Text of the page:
Three Billboards Outside Ebbing, Missouri


Reviewed by: Amber Wilkinson

Three Billboards Outside Ebbing Missouri
"Fortunately, McDormand never lets Mildred's hold on us slip, balancing the conundrum of a woman who is simultaneously a mum, who likes a beer and a game of pool, and a Rambo-style avenging angel." | Photo: Courtesy of London Film Festival

The success of Three Billboards Outside Ebbing, Missouri is due in no small part to three performances - that of Frances McDormand, Woody Harrelson and Sam Rockwell. It's perhaps fitting that they should form a trinity, given that the film features biblical themes such as redemption and, if not divine retribution then certainly the sort that is "treasured up" or delayed - themes that make his movie feel like a kindred spirit of his brother John Michael McDonagh's Calvary.

McDormand plays Mildred, who in order to stop herself drowning in grief after the brutal murder of her daughter, decides to fight back when the case remains unsolved, purchasing the titular billboards and plastering them with details of the crime and the question: "How come Chief Willoughby?".

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Sorrow gives her steel in the face of the small town community where her police chief (Harrelson) is not only well liked - and dedicated to finding the perpetrator - but also suffering from cancer. Rockwell, meanwhile, plays one of the town's other cops, Officer Jason Dickson, a man who takes racism to the level of an Olympic sport.

McDonagh lets the guilt flow freely and in unexpected places, not so much tearing our sympathies as folding them in on themselves until we realise that simple answers are unlikely in the presence of complex humans. His moral questioning extends well beyond whether people such as racists or wife beaters (John Hawkes in a role that allows him to run the full range from charm to harm) are irredeemable, to consider how easily blood lust might come to anyone in the right - or wrong - circumstances. Only once do his theatre roots really show, in a moment when Mildred encounters a poorly realised CGI deer, a situation sparking a rumination that, were it not for McDormand, would break the spell of the more naturalistic feel of the rest of the film.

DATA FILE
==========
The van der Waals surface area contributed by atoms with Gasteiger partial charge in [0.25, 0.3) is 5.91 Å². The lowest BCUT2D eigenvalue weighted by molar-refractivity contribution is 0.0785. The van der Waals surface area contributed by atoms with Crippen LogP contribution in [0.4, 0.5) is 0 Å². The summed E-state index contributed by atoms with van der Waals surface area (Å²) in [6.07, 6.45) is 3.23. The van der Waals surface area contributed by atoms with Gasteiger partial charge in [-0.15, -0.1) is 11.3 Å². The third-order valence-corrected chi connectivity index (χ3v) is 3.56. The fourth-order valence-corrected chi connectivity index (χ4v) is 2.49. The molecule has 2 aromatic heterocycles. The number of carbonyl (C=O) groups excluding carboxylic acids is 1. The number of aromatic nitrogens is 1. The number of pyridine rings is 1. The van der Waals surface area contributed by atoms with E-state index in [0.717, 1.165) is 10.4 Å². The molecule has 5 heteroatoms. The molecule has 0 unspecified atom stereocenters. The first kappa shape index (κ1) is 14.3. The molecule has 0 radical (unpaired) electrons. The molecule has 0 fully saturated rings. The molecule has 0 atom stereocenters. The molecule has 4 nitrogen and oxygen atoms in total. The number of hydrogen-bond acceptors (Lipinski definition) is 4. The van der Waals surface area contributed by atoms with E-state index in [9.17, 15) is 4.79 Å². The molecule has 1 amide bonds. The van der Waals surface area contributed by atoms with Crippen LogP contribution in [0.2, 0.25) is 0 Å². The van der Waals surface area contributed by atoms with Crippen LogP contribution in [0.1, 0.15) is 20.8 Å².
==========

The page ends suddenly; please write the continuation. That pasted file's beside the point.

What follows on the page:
Fortunately, McDormand never lets Mildred's hold on us slip, balancing the conundrum of a woman who is simultaneously a mum, who likes a beer and a game of pool, and a Rambo-style avenging angel, with polka-dot bandanna and an explosive anger. Her blistering delivery is so good that she even received cheers mid-movie after one particularly rousing dressing down of a priest during the film's screening at San Sebastian. We see Mildred's mordant humour licking up like flames around her own sense of guilt and, even as we warm to her, when she says, "This time, the chick ain't losing", there's the flicker of madness to her actions. Her borderline craziness is brought into focus by the understanding of Willoughby, with Harrelson - who just keeps getting better with age - playing him with a very different sense of grief thanks to the knowledge of his own approaching demise.

The ability to balance extreme violence, emotional substance to chew on and black comedy has been evident in McDonagh's work since In Bruges. There, he struggled to completely marry them together, but here he finds a way to keep things on track. No moment, it seems, is too horrific for humour, a stance that particularly suits Rockwell's ability to shift from comedy to danger and on to tragedy in the space of a few lines of dialogue.

McDonagh isn't interested in easy and his story doesn't move in ways you expect, as our sympathies and loyalties shift uncomfortably, we come to realise that what we might do in a given circumstance may be dictated not by a long stewing anger but by the precise moment of choice. In the end, its not our judgement that counts, it's our compassion.

Reviewed on: 13 Oct 2017
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A grieving mother takes on a town's police chief after the murder of her daughter goes unsolved.
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